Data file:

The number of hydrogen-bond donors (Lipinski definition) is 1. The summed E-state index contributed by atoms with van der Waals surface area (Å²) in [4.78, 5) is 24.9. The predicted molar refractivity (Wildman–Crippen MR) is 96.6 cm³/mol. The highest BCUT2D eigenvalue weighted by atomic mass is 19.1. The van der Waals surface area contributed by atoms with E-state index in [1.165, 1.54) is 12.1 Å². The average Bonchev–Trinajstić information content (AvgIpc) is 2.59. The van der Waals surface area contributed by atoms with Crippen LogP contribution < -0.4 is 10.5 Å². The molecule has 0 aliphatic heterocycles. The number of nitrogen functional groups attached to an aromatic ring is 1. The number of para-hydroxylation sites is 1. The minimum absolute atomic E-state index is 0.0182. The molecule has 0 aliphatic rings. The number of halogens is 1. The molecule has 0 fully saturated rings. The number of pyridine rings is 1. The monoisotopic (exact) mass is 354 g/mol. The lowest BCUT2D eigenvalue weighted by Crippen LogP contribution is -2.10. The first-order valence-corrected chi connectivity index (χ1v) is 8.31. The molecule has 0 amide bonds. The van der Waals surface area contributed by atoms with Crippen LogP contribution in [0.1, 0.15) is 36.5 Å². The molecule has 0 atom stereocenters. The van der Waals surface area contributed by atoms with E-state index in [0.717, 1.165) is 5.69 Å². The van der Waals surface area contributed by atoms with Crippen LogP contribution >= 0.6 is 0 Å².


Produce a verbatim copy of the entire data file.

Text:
The number of hydrogen-bond donors (Lipinski definition) is 1. The summed E-state index contributed by atoms with van der Waals surface area (Å²) in [4.78, 5) is 24.9. The predicted molar refractivity (Wildman–Crippen MR) is 96.6 cm³/mol. The highest BCUT2D eigenvalue weighted by atomic mass is 19.1. The van der Waals surface area contributed by atoms with E-state index in [1.165, 1.54) is 12.1 Å². The average Bonchev–Trinajstić information content (AvgIpc) is 2.59. The van der Waals surface area contributed by atoms with Crippen LogP contribution < -0.4 is 10.5 Å². The molecule has 0 aliphatic heterocycles. The number of nitrogen functional groups attached to an aromatic ring is 1. The number of para-hydroxylation sites is 1. The minimum absolute atomic E-state index is 0.0182. The molecule has 0 aliphatic rings. The number of halogens is 1. The molecule has 0 fully saturated rings. The number of pyridine rings is 1. The monoisotopic (exact) mass is 354 g/mol. The lowest BCUT2D eigenvalue weighted by Crippen LogP contribution is -2.10. The first-order valence-corrected chi connectivity index (χ1v) is 8.31. The molecule has 0 amide bonds. The van der Waals surface area contributed by atoms with Crippen LogP contribution in [0.1, 0.15) is 36.5 Å². The molecule has 0 atom stereocenters. The van der Waals surface area contributed by atoms with E-state index in [0.717, 1.165) is 5.69 Å². The van der Waals surface area contributed by atoms with Crippen LogP contribution >= 0.6 is 0 Å².